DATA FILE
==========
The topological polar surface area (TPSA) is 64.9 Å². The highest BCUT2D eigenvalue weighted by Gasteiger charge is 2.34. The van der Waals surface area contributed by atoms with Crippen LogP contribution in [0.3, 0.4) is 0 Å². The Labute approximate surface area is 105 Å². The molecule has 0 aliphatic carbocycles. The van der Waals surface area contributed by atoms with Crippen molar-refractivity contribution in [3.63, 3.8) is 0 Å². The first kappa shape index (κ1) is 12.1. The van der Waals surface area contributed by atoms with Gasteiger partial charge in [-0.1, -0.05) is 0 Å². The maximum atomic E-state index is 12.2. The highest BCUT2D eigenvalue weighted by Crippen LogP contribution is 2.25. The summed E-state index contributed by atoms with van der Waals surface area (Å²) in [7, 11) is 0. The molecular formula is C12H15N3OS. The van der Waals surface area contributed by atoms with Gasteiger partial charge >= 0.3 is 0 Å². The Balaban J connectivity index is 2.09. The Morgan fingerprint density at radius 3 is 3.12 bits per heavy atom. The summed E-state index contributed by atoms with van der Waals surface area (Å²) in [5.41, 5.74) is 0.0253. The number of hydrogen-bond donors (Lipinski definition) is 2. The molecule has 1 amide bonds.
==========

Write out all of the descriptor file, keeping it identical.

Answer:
The topological polar surface area (TPSA) is 64.9 Å². The highest BCUT2D eigenvalue weighted by Gasteiger charge is 2.34. The van der Waals surface area contributed by atoms with Crippen LogP contribution in [0.3, 0.4) is 0 Å². The Labute approximate surface area is 105 Å². The molecule has 0 aliphatic carbocycles. The van der Waals surface area contributed by atoms with Crippen molar-refractivity contribution in [3.63, 3.8) is 0 Å². The first kappa shape index (κ1) is 12.1. The van der Waals surface area contributed by atoms with Gasteiger partial charge in [-0.1, -0.05) is 0 Å². The maximum atomic E-state index is 12.2. The highest BCUT2D eigenvalue weighted by Crippen LogP contribution is 2.25. The summed E-state index contributed by atoms with van der Waals surface area (Å²) in [7, 11) is 0. The molecular formula is C12H15N3OS. The van der Waals surface area contributed by atoms with Gasteiger partial charge >= 0.3 is 0 Å². The Balaban J connectivity index is 2.09. The Morgan fingerprint density at radius 3 is 3.12 bits per heavy atom. The summed E-state index contributed by atoms with van der Waals surface area (Å²) in [5.41, 5.74) is 0.0253. The number of hydrogen-bond donors (Lipinski definition) is 2. The molecule has 1 amide bonds.